# 3. Weakly Supervised Metric Learning¶

Weakly supervised algorithms work on weaker information about the data points than supervised algorithms. Rather than labeled points, they take as input similarity judgments on tuples of data points, for instance pairs of similar and dissimilar points. Refer to the documentation of each algorithm for its particular form of input data.

## 3.1. General API¶

### 3.1.1. Input data¶

In the following paragraph we talk about tuples for sake of generality. These can be pairs, triplets, quadruplets etc, depending on the particular metric learning algorithm we use.

#### 3.1.1.1. Basic form¶

Every weakly supervised algorithm will take as input tuples of points, and if needed labels for theses tuples. The tuples of points can also be called “constraints”. They are a set of points that we consider (ex: two points, three points, etc…). The label is some information we have about this set of points (e.g. “these two points are similar”). Note that some information can be contained in the ordering of these tuples (see for instance the section Learning on quadruplets). For more details about specific forms of tuples, refer to the appropriate sections (Learning on pairs or Learning on quadruplets).

The `tuples`

argument is the first argument of every method (like the `X`

argument for classical algorithms in scikit-learn). The second argument is the
label of the tuple: its semantic depends on the algorithm used. For instance
for pairs learners `y`

is a label indicating whether the pair is of similar
samples or dissimilar samples.

Then one can fit a Weakly Supervised Metric Learner on this tuple, like this:

```
>>> my_algo.fit(tuples, y)
```

Like in a classical setting we split the points `X`

between train and test,
here we split the `tuples`

between train and test.

```
>>> from sklearn.model_selection import train_test_split
>>> pairs_train, pairs_test, y_train, y_test = train_test_split(pairs, y)
```

These are two data structures that can be used to represent tuple in metric learn:

#### 3.1.1.2. 3D array of tuples¶

The most intuitive way to represent tuples is to provide the algorithm with a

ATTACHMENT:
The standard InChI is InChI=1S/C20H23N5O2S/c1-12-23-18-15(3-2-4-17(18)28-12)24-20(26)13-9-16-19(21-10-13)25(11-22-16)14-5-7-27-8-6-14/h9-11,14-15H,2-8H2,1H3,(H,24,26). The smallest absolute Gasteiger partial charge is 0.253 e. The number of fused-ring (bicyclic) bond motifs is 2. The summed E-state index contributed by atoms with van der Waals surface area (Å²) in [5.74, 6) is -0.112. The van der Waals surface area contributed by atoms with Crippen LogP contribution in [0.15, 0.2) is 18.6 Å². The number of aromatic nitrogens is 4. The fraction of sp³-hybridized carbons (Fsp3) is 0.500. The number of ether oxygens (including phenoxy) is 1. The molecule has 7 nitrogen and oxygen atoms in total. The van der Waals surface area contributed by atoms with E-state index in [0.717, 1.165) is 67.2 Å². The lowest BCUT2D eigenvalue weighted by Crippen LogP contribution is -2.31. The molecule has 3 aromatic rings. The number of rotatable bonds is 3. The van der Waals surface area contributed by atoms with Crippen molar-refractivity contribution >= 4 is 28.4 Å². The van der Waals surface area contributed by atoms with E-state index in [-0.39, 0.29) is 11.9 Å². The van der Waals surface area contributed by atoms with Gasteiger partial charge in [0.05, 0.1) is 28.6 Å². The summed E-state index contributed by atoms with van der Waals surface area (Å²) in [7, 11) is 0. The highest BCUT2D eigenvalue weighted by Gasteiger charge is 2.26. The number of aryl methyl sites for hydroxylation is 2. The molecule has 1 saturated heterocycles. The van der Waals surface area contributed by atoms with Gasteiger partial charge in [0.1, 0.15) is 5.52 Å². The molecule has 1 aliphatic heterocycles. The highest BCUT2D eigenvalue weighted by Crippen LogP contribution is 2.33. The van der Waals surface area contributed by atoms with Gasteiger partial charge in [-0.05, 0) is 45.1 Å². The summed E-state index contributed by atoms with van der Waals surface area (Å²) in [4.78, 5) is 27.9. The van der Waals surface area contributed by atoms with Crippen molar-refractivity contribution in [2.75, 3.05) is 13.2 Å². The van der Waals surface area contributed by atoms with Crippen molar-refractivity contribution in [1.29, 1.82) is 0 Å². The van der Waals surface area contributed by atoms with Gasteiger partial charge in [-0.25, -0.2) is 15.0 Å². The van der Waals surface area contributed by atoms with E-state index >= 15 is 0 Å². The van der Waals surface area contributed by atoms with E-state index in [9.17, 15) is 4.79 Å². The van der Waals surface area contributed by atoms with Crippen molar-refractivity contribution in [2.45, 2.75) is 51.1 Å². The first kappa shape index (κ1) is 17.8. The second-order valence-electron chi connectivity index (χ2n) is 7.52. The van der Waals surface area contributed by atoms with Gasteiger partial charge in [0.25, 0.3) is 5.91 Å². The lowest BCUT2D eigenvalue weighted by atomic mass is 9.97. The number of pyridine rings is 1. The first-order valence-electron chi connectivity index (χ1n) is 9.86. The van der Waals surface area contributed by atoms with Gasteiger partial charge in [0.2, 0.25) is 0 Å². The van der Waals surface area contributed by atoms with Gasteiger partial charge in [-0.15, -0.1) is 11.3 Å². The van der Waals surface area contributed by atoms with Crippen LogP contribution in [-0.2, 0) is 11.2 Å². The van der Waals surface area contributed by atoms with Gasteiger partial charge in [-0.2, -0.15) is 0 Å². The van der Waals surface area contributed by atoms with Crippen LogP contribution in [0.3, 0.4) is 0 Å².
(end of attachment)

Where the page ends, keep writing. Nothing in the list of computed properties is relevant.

3D array-like of tuples of shape `(n_tuples, tuple_size, n_features)`

, where
`n_tuples`

is the number of tuples, `tuple_size`

is the number of elements
in a tuple (2 for pairs, 3 for triplets for instance), and `n_features`

is
the number of features of each point.

```
>>> import numpy as np
>>> tuples = np.array([[[-0.12, -1.21, -0.20],
>>> [+0.05, -0.19, -0.05]],
>>>
>>> [[-2.16, +0.11, -0.02],
>>> [+1.58, +0.16, +0.93]],
>>>
>>> [[+1.58, +0.16, +0.93], # same as tuples[1, 1, :]
>>> [+0.89, -0.34, +2.41]],
>>>
>>> [[-0.12, -1.21, -0.20], # same as tuples[0, 0, :]
>>> [-2.16, +0.11, -0.02]]]) # same as tuples[1, 0, :]
>>> y = np.array([-1, 1, 1, -1])
```

Warning

This way of specifying pairs is not recommended for a large number of tuples, as it is redundant (see the comments in the example) and hence takes a lot of memory. Indeed each feature vector of a point will be replicated as many times as a point is involved in a tuple. The second way to specify pairs is more efficient

#### 3.1.1.3. 2D array of indicators + preprocessor¶

Instead of forming each point in each tuple, a more efficient representation
would be to keep the dataset of points `X`

aside, and just represent tuples
as a collection of tuples of *indices* from the points in `X`

. Since we loose
the feature dimension there, the resulting array is 2D.

```
>>> X = np.array([[-0.12, -1.21, -0.20],
>>> [+0.05, -0.19, -0.05],
>>> [-2.16, +0.11, -0.02],
>>> [+1.58, +0.16, +0.93],
>>> [+0.89, -0.34, +2.41]])
>>>
>>> tuples_indices = np.array([[0, 1],
>>> [2, 3],
>>> [3, 4],
>>> [0, 2]])
>>> y = np.array([-1, 1, 1, -1])
```

In order to fit metric learning algorithms with this type of input, we need to
give the original dataset of points `X`

to the estimator so that it knows
the points the indices refer to. We do this when initializing the estimator,
through the argument Preprocessor (see below Fit, transform, and so on)

Note

Instead of an array-like, you can give a callable in the argument Preprocessor, which will go fetch and form the tuples. This allows to give more general indicators than just indices from an array (for instance paths in the filesystem, name of records in a database etc…) See section Preprocessor for more details on how to use the preprocessor.

### 3.1.2. Fit, transform, and so on¶

The goal of weakly-supervised metric-learning algorithms is to transform points in a new space, in which the tuple-wise constraints between points are respected.

```
>>> from metric_learn import MMC
>>> mmc = MMC(random_state=42)
>>> mmc.fit(tuples, y)
MMC(A0='deprecated', convergence_threshold=0.001, diagonal=False,